Successful Collaboration at New Walmart Home Office
Successful Collaboration at New Walmart Home Office
Gabriela Ramos and Ted Vuong examine a bevy of software programs ensure Walter P Moore provides exceptional underground utility design for Walmart’s Home Office on page 18 of the September issue of AUGIWORLD.
The new Walmart Home Office campus will occupy approximately 350 acres in the heart of Bentonville, Arkansas, and includes more than 30 buildings including office buildings, service buildings, parking decks, and amenity buildings. The project officially broke ground in 2019 and is currently being constructed in several phases.
Sustainability is a leading driver behind the campus design. Highlights of Walmart’s sustainability efforts on their new home office include regionally sourced materials for mass timber construction, energy-efficient lighting and HVAC, and 10+ acres of lakes for stormwater collection for smart irrigation and rainwater reuse. The Walmart campus will also feature thousands of trees, shrubs, and grasses to provide habitat for wildlife, shade paths and bike trails, and reconnect associates with nature.
Walmart’s new headquarters are designed with their associates and community in mind. The design includes buildings with ample natural light, expanded food offerings, convenient parking, fitness and wellness options, and a childcare facility, all within a modern, fully connected campus.
Global engineering firm Walter P Moore is responsible for several key design parameters of the new Walmart campus, which include grading, utility design and installation, low impact development drainage system, and stormwater detention that provides reusable water for irrigation, a high-performance water system that controls stormwater releases based on downstream capacity, more than 10 acres of lakes, and a highly efficient multimodal transportation network.
Complex Campus Design
In 2019, Walter P Moore began the offsite infrastructure, campus mass grading, and underground major utility design and installation packages for the new campus.
The project was divided into five construction zones—with Zone 2 divided into north and south to better control the construction phasing. The utility package spanned all five zones, which essentially make up the entire 350-acre campus, which is equivalent to 265 football fields. Each zone included multiple utility laterals, or service connections, which are the connections from the main trunk line utility mains to each building.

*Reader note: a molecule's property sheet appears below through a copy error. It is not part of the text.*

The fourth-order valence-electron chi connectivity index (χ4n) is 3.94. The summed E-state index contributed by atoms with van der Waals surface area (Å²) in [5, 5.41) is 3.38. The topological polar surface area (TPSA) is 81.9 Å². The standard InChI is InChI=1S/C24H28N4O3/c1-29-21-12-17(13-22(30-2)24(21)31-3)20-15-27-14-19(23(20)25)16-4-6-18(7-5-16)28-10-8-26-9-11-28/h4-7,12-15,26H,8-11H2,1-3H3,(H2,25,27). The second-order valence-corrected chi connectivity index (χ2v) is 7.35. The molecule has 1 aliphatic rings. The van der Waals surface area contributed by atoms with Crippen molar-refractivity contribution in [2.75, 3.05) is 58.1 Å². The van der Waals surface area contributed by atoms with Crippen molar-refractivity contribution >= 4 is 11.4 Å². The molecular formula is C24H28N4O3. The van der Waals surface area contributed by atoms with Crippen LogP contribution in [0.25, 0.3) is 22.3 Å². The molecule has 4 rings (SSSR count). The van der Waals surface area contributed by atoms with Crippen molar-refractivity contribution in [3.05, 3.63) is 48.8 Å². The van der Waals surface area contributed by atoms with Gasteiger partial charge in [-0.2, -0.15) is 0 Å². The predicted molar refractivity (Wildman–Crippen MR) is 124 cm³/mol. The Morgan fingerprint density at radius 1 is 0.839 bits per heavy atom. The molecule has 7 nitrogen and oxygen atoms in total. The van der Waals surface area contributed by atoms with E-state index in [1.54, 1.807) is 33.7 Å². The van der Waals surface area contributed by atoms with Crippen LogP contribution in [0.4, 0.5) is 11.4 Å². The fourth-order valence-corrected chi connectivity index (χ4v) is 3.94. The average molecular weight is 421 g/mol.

The complex makeup of utilities that serve the offices, service buildings, parking decks, and amenities throughout the campus include hydronics (chilled/hot water service/return), sanitary and storm sewer, electrical (primary and emergency), water (potable and non-potable), gas, and fiber optic cable and communication ductbanks—the protected pathways for buried electrical and data cables.
Numerous miles of pipe and ductbank have been intricately woven throughout the entire campus to avoid clashing and to adapt to the changing grades of each zone.
Walter P Moore’s initial construction package began with the installation of the major underground utilities due to the greater constraints in regard to the complexity of routing the extensive system of utilities within specified corridors. The hydronic utilities were designed first because they require a more consistent elevation to minimize the distribution piping pressure drops. Sanitary and storm sewer were the next utilities designed because they are gravity-fed lines with varying slope requirements which limits the flexibility of depth where they can be routed. Electrical, fiber optic cable, and communication utilities followed, which are constrained by a set amount of vertical or horizontal bends allowed between structures. Finally, water and gas were installed last because they can be more easily adjusted to maneuver through and around the previously described utilities.
One of the first challenges for the Walter P Moore team involved the resolution of clashing of major underground utilities and maintaining cover through the various phases of work because the utilities were designed before the final grading of each zone and the micro (surface) drainage—the optimized drainage system around the developed zones—were finalized. The grading of each zone was adjusted after the mass grading of the site and as the development components started for each zone. The micro drainage included the fine-tuning of the sizes and location of drainage pipes in each zone as the surface grading for each zone was finalized. The drainage adjustments included roof drain connections, landscape inlets, and bollard drain connections. Additionally, the team had to address, and avoid where possible, conflicts between the utilities and the rock layer that was evident and varied in elevation throughout the campus. It was especially difficult for the contractor to excavate through the rock in order to place utilities. In some instances, it was unavoidable, and special measures were taken to blast through the rock to accommodate the utilities.